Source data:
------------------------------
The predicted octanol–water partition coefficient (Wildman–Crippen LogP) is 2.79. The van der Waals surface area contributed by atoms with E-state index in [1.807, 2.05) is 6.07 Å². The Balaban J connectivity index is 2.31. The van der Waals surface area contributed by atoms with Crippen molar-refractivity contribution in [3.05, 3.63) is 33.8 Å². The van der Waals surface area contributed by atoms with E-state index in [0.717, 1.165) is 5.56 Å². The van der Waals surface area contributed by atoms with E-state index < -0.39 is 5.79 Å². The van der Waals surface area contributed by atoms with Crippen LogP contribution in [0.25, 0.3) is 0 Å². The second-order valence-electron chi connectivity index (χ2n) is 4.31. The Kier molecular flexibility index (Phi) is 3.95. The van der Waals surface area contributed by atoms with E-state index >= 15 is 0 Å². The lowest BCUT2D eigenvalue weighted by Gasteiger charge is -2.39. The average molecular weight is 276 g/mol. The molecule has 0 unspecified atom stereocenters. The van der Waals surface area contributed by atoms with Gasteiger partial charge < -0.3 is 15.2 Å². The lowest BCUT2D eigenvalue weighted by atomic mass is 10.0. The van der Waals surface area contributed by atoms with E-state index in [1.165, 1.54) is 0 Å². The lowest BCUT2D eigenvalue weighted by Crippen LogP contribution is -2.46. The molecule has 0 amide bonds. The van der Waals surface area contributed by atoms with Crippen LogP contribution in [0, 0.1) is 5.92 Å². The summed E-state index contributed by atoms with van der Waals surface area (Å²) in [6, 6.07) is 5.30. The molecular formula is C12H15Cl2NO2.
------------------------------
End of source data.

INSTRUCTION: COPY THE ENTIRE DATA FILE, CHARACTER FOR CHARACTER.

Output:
The predicted octanol–water partition coefficient (Wildman–Crippen LogP) is 2.79. The van der Waals surface area contributed by atoms with E-state index in [1.807, 2.05) is 6.07 Å². The Balaban J connectivity index is 2.31. The van der Waals surface area contributed by atoms with Crippen molar-refractivity contribution in [3.05, 3.63) is 33.8 Å². The van der Waals surface area contributed by atoms with E-state index in [0.717, 1.165) is 5.56 Å². The van der Waals surface area contributed by atoms with E-state index < -0.39 is 5.79 Å². The van der Waals surface area contributed by atoms with Crippen LogP contribution in [0.25, 0.3) is 0 Å². The second-order valence-electron chi connectivity index (χ2n) is 4.31. The Kier molecular flexibility index (Phi) is 3.95. The van der Waals surface area contributed by atoms with E-state index >= 15 is 0 Å². The lowest BCUT2D eigenvalue weighted by Gasteiger charge is -2.39. The average molecular weight is 276 g/mol. The molecule has 0 unspecified atom stereocenters. The van der Waals surface area contributed by atoms with Gasteiger partial charge < -0.3 is 15.2 Å². The lowest BCUT2D eigenvalue weighted by atomic mass is 10.0. The van der Waals surface area contributed by atoms with E-state index in [1.165, 1.54) is 0 Å². The lowest BCUT2D eigenvalue weighted by Crippen LogP contribution is -2.46. The molecule has 0 amide bonds. The van der Waals surface area contributed by atoms with Crippen LogP contribution in [0, 0.1) is 5.92 Å². The summed E-state index contributed by atoms with van der Waals surface area (Å²) in [6, 6.07) is 5.30. The molecular formula is C12H15Cl2NO2.